Look at your laundry habits to save energy
There are two ways to reduce the amount of energy used for washing clothes—use less water and use cooler water. Unless you're dealing with oily stains, the warm or cold water setting on your machine will generally do a good job of cleaning your clothes. Switching your temperature setting from hot to warm can cut a load's energy use in half.
The U.S. Department of Energy offers these tips to help you save even more:
- Wash your clothes in cold water using cold-water detergents whenever possible.
- Wash and dry full loads. If you are washing a small load, use the appropriate water-level setting.
- Dry towels and heavier cottons in a separate load from lighter-weight clothes.
- Don't over-dry your clothes. If your machine has a moisture sensor, use it.
- Clean the lint screen in the dryer after every load to improve air circulation and prevent fire hazards.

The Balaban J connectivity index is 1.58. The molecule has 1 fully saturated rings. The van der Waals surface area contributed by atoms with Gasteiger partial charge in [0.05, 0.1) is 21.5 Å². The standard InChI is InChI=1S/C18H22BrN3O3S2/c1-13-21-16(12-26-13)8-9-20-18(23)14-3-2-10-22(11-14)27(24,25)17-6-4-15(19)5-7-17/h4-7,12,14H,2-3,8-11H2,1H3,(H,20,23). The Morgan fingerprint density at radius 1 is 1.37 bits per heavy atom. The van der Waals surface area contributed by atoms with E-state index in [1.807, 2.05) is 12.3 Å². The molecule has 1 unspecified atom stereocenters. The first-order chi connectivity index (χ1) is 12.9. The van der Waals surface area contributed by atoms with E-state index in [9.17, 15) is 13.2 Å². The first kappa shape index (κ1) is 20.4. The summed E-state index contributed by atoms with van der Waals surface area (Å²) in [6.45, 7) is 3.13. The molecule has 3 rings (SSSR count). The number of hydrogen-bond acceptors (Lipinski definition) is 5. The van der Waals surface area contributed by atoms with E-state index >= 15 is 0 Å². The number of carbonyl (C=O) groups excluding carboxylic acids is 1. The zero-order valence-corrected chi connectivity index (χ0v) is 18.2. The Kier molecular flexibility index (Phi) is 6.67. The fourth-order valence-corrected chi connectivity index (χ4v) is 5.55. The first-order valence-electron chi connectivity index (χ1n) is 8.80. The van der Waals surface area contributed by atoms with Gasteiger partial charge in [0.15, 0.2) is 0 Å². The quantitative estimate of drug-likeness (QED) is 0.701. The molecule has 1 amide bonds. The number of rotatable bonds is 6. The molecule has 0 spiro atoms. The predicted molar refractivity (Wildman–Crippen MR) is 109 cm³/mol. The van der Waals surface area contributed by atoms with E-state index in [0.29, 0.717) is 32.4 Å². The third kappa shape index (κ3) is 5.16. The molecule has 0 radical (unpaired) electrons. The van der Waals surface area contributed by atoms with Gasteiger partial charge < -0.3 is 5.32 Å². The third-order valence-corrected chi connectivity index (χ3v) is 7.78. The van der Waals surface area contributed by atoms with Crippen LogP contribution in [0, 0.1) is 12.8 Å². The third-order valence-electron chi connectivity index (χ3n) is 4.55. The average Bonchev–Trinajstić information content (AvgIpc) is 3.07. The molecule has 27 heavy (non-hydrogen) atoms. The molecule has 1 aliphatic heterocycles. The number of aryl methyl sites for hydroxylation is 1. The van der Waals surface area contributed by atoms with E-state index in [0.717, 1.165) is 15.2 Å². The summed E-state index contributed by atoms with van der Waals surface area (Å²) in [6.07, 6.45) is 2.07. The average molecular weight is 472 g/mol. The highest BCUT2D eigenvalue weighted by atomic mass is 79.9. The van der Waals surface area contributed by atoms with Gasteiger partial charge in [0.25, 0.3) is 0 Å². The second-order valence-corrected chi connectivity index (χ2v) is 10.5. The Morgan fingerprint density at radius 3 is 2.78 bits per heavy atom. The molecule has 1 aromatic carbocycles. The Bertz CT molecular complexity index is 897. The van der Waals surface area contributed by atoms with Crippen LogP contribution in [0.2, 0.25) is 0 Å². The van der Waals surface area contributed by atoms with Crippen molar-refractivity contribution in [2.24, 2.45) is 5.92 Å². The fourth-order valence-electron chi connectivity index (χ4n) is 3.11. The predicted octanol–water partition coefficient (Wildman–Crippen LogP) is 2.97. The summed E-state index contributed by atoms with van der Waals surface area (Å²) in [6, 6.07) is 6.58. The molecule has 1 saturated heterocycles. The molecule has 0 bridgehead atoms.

- Periodically, use the long nozzle tip on your vacuum cleaner to remove the lint that collects below the lint screen in the lint screen slot of your clothes dryer.
- Use the cool-down cycle to allow the clothes to finish drying with the heat remaining in the dryer.
- Periodically inspect your dryer vent to ensure it is not blocked. This will save energy and may prevent a fire. Manufacturers recommend using rigid venting material -- not plastic vents that may collapse and cause blockages.
- Consider air-drying clothes on clothes lines or drying racks. Air drying is recommended by clothing manufacturers for some fabrics.
- If you have a front-loading washer or high-efficiency top-loader, use detergent labeled for high-efficiency (HE) machines. According to the American Cleaning Institute, HE detergents are low-sudsing and quick-dispersing to clean well in high-efficiency washers that use less water.
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